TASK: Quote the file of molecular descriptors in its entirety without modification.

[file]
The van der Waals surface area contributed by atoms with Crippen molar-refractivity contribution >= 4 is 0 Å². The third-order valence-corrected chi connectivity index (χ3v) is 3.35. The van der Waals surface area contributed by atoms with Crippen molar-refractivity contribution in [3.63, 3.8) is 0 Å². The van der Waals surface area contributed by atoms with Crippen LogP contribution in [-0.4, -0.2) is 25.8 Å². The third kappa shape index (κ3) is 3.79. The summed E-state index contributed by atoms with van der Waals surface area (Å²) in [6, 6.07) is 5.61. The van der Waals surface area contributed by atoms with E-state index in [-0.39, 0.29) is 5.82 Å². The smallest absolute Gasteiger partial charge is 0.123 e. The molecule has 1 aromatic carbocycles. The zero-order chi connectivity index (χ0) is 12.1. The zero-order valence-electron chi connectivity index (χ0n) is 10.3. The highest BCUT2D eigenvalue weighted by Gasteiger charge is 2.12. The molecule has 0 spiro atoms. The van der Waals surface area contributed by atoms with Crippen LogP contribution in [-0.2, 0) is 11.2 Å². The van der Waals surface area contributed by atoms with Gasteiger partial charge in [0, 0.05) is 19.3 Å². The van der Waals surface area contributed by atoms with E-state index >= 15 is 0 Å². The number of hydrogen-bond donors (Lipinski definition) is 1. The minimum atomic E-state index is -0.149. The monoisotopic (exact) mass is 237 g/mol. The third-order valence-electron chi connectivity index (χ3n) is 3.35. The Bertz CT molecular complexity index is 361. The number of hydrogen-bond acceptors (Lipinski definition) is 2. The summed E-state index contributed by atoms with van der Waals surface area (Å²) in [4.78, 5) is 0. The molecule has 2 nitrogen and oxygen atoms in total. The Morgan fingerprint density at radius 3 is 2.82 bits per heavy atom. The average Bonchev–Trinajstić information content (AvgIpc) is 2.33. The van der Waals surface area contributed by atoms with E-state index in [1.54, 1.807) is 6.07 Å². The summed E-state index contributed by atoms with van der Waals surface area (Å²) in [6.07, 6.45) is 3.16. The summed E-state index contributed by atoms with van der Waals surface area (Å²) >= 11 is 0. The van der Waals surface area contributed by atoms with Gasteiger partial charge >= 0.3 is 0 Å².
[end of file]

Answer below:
The van der Waals surface area contributed by atoms with Crippen molar-refractivity contribution >= 4 is 0 Å². The third-order valence-corrected chi connectivity index (χ3v) is 3.35. The van der Waals surface area contributed by atoms with Crippen molar-refractivity contribution in [3.63, 3.8) is 0 Å². The van der Waals surface area contributed by atoms with Crippen LogP contribution in [-0.4, -0.2) is 25.8 Å². The third kappa shape index (κ3) is 3.79. The summed E-state index contributed by atoms with van der Waals surface area (Å²) in [6, 6.07) is 5.61. The van der Waals surface area contributed by atoms with E-state index in [-0.39, 0.29) is 5.82 Å². The smallest absolute Gasteiger partial charge is 0.123 e. The molecule has 1 aromatic carbocycles. The zero-order chi connectivity index (χ0) is 12.1. The zero-order valence-electron chi connectivity index (χ0n) is 10.3. The highest BCUT2D eigenvalue weighted by Gasteiger charge is 2.12. The molecule has 0 spiro atoms. The van der Waals surface area contributed by atoms with Crippen LogP contribution in [-0.2, 0) is 11.2 Å². The van der Waals surface area contributed by atoms with Gasteiger partial charge in [0, 0.05) is 19.3 Å². The van der Waals surface area contributed by atoms with E-state index >= 15 is 0 Å². The number of hydrogen-bond donors (Lipinski definition) is 1. The minimum atomic E-state index is -0.149. The monoisotopic (exact) mass is 237 g/mol. The third-order valence-electron chi connectivity index (χ3n) is 3.35. The Bertz CT molecular complexity index is 361. The number of hydrogen-bond acceptors (Lipinski definition) is 2. The summed E-state index contributed by atoms with van der Waals surface area (Å²) in [4.78, 5) is 0. The molecule has 2 nitrogen and oxygen atoms in total. The Morgan fingerprint density at radius 3 is 2.82 bits per heavy atom. The average Bonchev–Trinajstić information content (AvgIpc) is 2.33. The van der Waals surface area contributed by atoms with E-state index in [1.54, 1.807) is 6.07 Å². The summed E-state index contributed by atoms with van der Waals surface area (Å²) in [6.07, 6.45) is 3.16. The summed E-state index contributed by atoms with van der Waals surface area (Å²) >= 11 is 0. The van der Waals surface area contributed by atoms with Gasteiger partial charge >= 0.3 is 0 Å².